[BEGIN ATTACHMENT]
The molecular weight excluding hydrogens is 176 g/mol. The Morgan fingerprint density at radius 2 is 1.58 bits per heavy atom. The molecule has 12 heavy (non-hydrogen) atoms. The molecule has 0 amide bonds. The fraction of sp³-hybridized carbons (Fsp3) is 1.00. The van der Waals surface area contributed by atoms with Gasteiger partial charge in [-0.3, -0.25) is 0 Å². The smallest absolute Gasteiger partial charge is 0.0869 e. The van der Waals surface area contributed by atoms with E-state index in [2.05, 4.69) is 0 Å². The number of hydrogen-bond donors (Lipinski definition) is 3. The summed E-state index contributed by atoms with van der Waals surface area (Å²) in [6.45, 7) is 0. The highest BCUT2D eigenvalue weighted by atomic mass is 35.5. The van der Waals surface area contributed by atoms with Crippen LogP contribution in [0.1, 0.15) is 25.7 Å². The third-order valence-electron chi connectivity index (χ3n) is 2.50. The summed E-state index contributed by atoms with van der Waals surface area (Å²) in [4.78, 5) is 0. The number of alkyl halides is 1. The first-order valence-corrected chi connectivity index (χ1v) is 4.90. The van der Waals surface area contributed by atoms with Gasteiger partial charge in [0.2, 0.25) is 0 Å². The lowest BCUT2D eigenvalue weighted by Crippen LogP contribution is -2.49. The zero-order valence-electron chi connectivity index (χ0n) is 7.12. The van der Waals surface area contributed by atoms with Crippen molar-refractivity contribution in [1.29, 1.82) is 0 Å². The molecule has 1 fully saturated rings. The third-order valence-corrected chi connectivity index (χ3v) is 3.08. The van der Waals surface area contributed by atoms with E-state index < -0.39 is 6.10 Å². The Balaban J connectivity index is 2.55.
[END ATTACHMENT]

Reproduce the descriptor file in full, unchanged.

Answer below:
The molecular weight excluding hydrogens is 176 g/mol. The Morgan fingerprint density at radius 2 is 1.58 bits per heavy atom. The molecule has 12 heavy (non-hydrogen) atoms. The molecule has 0 amide bonds. The fraction of sp³-hybridized carbons (Fsp3) is 1.00. The van der Waals surface area contributed by atoms with Gasteiger partial charge in [-0.3, -0.25) is 0 Å². The smallest absolute Gasteiger partial charge is 0.0869 e. The van der Waals surface area contributed by atoms with E-state index in [2.05, 4.69) is 0 Å². The number of hydrogen-bond donors (Lipinski definition) is 3. The summed E-state index contributed by atoms with van der Waals surface area (Å²) in [6.45, 7) is 0. The highest BCUT2D eigenvalue weighted by atomic mass is 35.5. The van der Waals surface area contributed by atoms with Crippen LogP contribution in [0.1, 0.15) is 25.7 Å². The third-order valence-electron chi connectivity index (χ3n) is 2.50. The summed E-state index contributed by atoms with van der Waals surface area (Å²) in [4.78, 5) is 0. The number of alkyl halides is 1. The first-order valence-corrected chi connectivity index (χ1v) is 4.90. The van der Waals surface area contributed by atoms with Gasteiger partial charge in [0.2, 0.25) is 0 Å². The lowest BCUT2D eigenvalue weighted by Crippen LogP contribution is -2.49. The zero-order valence-electron chi connectivity index (χ0n) is 7.12. The van der Waals surface area contributed by atoms with Crippen molar-refractivity contribution in [1.29, 1.82) is 0 Å². The molecule has 1 fully saturated rings. The third-order valence-corrected chi connectivity index (χ3v) is 3.08. The van der Waals surface area contributed by atoms with E-state index < -0.39 is 6.10 Å². The Balaban J connectivity index is 2.55.